The mirror was positioned in a new place—different from it’s usual corner. Its purpose was to determine what items of clothing would be donated to charity.
But, Enzo didn’t see IT that way.
From the mirror’s reflection, I observed my pack. Enzo watched me as I threw on and off every sweater I owned, Devlin’s eyes were wide with anticipation, and Azella was indifferent with the whole clothing situation. I turned to them and smiled, then went on with my business. I had a substantial ‘to do’ list in front of me.
While other family members grew impatient with my agenda, Enzo understood what it meant to work hard. For herding dogs—and their owners—getting it done is ‘all in a days work.’ Not that my other two dogs aren’t energetic, but it’s Enzo who makes non-stop look like putting your feet up. Typical for Border Collies and Australian Shepherds, Enzo expresses his enthusiasm in the most unusual ways. Despite his angelic disposition, his rough-around-the-edges approach to life isn’t always ideal. He picks and choses who he tells off, but plays nice with his favorite friends.
Enzo continued to perform enthusiastic somersaults off the bed. He shook his head and dug his nose in the comforter, then flipped over on his back, as if to make a final attempt at capturing my attention. With this last submissive gesture, Enzo let his guard down—and something entered the room without his approval. Suddenly, the mirror became another entity.
We had a visitor. And IT looked mean.
The beast stared back at Enzo. IT was black and brown with two peculiar dots over its eyes. IT had a growl larger than life. Enzo growled. IT growled. Enzo growled. IT growled. IT was guarding its territory. But, so was Enzo. He seemed mad that he had slacked off on the job. However, Enzo made up for lost time. Warning me of the intruder that somehow appeared in our bedroom, he barked and barked and BARKED. The thunder got louder and louder. He barked. IT barked. He barked. IT barked.
Enzo’s confusion changed to fear, then to aggression, then back to confusion again in a matter of seconds. This explosion between Enzo and IT sent my entire pack into a frenzy. While I’ve learned to understand dog language, clamor at this magnitude shook even my insides. Devlin and Azella were now racing to the window to see what all the commotion was. Our calm household instantly turned into crazed excitement.
After Enzo stood his ground, he mustered the courage to inch closer. As if to try a different approach, he hunkered down, keeping a close eye on IT. He was now nose to nose with the intruder. The closer Enzo got, the closer the monster came to him. IT got bigger and bigger and BIGGER. Startled, Enzo darted away from the mirror, then looked over his shoulder. IT was quiet for a second. Enzo yawned and walked away, unsure. All at once, the wild thing went away.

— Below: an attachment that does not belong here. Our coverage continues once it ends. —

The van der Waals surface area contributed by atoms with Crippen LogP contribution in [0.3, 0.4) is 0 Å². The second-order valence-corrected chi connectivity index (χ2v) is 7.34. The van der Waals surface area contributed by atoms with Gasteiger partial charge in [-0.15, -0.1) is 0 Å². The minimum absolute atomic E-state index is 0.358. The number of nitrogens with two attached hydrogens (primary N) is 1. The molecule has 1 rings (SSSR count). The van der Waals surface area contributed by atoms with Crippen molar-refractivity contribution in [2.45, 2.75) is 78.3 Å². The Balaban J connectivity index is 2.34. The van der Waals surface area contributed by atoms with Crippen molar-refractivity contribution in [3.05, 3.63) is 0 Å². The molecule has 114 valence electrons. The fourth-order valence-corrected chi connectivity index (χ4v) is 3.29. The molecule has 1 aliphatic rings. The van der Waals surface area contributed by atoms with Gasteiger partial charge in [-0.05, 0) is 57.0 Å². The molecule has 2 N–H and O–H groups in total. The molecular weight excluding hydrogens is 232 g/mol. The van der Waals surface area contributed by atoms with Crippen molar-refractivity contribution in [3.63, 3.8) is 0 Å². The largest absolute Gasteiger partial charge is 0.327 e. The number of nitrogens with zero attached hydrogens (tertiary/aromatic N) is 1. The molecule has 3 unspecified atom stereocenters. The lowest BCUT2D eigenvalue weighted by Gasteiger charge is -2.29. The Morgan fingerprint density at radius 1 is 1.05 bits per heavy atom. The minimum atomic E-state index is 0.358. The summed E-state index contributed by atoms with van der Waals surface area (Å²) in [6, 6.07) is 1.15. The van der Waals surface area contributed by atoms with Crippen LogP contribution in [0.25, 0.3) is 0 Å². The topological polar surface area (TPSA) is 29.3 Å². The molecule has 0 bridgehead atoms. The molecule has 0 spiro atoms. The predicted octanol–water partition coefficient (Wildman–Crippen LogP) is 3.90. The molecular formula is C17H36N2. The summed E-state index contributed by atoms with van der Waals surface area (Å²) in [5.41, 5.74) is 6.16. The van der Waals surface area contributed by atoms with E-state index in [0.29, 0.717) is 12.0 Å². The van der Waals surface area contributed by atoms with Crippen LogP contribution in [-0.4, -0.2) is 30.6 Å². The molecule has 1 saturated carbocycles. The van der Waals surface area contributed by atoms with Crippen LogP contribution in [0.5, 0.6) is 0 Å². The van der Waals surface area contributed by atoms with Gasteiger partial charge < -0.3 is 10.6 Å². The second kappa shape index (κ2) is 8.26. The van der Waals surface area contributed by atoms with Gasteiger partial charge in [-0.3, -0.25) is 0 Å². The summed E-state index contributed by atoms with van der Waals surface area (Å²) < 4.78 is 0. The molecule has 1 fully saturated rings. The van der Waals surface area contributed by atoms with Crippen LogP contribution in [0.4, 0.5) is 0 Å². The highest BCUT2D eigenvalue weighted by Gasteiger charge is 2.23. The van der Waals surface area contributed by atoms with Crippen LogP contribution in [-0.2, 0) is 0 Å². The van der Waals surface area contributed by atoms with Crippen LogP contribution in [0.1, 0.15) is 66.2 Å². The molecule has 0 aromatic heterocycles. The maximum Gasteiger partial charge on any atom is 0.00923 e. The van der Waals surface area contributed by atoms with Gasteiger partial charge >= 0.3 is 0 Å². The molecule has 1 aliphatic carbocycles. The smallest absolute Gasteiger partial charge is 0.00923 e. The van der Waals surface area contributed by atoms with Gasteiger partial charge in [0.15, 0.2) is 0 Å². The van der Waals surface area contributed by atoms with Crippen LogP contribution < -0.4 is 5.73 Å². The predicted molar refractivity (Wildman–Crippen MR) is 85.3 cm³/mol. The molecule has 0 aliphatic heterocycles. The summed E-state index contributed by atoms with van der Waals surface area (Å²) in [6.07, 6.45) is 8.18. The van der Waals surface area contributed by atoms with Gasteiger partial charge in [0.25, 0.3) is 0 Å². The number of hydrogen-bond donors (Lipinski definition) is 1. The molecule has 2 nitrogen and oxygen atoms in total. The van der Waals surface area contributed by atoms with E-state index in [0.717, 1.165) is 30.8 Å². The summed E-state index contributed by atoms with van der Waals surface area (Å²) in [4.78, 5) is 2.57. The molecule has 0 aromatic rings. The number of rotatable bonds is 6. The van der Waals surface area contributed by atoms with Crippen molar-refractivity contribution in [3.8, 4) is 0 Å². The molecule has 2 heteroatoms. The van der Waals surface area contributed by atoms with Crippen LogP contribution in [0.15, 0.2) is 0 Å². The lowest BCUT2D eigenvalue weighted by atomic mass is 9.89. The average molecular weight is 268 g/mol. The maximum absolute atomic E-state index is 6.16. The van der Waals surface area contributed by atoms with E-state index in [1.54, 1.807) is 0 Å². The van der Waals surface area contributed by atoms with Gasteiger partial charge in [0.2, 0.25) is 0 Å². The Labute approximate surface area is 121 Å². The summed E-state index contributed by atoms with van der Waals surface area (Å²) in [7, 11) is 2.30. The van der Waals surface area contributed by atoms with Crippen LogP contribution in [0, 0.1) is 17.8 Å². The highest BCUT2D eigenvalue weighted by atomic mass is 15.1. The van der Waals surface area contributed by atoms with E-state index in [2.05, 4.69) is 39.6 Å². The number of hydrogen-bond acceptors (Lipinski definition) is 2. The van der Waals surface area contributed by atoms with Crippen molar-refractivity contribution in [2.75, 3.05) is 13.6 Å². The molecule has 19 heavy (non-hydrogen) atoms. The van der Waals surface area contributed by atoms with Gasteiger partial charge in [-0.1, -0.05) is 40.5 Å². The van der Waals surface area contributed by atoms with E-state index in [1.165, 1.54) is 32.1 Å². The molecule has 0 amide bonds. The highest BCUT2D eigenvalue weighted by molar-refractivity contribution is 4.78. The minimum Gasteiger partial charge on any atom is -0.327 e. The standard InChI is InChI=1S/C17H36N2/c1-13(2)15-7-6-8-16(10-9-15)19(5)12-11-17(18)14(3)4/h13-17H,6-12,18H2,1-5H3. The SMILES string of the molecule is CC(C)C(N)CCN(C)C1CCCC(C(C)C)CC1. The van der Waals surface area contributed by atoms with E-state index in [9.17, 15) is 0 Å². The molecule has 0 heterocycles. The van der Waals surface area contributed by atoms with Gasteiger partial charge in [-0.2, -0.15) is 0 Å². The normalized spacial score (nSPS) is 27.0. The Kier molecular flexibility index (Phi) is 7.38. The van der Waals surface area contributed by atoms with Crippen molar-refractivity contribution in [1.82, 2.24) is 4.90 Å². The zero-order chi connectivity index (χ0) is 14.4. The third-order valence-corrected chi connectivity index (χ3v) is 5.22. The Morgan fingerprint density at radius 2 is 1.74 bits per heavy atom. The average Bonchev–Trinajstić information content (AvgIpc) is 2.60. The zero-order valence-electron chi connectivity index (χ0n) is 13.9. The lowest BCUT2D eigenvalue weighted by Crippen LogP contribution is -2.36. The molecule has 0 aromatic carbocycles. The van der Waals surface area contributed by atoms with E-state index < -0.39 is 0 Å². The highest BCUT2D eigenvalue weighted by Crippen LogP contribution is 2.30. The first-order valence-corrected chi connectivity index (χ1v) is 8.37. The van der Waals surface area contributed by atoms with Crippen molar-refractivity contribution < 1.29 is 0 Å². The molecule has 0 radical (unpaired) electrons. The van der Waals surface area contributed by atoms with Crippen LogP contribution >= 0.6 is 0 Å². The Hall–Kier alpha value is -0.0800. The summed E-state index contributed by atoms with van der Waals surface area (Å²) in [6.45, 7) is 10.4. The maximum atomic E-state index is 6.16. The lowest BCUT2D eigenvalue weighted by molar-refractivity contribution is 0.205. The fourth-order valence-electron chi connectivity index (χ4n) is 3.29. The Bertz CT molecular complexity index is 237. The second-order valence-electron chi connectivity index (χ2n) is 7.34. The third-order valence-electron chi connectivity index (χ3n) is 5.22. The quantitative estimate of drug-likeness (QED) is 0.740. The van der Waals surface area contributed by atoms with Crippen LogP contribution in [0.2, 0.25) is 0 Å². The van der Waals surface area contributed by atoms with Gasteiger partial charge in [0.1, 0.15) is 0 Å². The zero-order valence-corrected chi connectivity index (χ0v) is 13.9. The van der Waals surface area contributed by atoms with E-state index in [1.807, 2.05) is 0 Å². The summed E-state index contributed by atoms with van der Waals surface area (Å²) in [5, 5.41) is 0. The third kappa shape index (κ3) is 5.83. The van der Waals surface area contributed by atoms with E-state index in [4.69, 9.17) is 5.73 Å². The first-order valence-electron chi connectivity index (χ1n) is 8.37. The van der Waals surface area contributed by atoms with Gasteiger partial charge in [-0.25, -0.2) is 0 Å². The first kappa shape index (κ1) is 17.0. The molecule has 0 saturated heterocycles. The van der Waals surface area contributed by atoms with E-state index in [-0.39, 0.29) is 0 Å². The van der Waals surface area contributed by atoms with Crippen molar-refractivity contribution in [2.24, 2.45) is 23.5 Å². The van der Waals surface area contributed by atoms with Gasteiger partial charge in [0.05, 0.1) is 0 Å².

So, Enzo sniffed behind the mirror.
Nonetheless, I moved IT to face the wall. I thought about offering Enzo an explanation, but decided I’d let him work it out for himself. He retreated back to bed, rubbing his paw over his nose. Then he opened his mouth, as if to crack a smile.
His work was done (for now). Today, there are a few more nose prints on the mirror. Tomorrow, Enzo will forget what happened, and begin hollering all over again. In fact, I don’t think Enzo’s convinced that the enemy has left the building. Every so often I catch him giving IT a dirty look. While we may have other unannounced guests, I bet there will be a hard working dog to keep them away.
Wednesday, August 5, 2015 is “National Work Like A Dog Day.” Please join me as I honor Enzo, and all the creatures who ‘work like a dog.’ These honorees are not to be confused with being a “workaholic.” Workaholics work all the time, but rarely do they work hard at all. Individuals who ‘work like a dog’ carry more than their load and possess relentless pursuit in accomplishing a task until it’s done. They work hard while they’re working, however, they are not always working. This fun pet holiday’s creator is still unknown. (Perhaps they took the day off?)
Christina Bournias resides in Michigan with her 3-pack; three new beautiful adopted miracles. As her “Angelwriter”, Nicodemus (1997-2010) is the wisdom behind the stories she shares. Christina champions the magnitude of building the bond between a dog and their person(s) by means of respectful communication and enduring admiration.
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June, 2015: American Pet Magazine | V4 Issue2, Page 6,7 and Page 9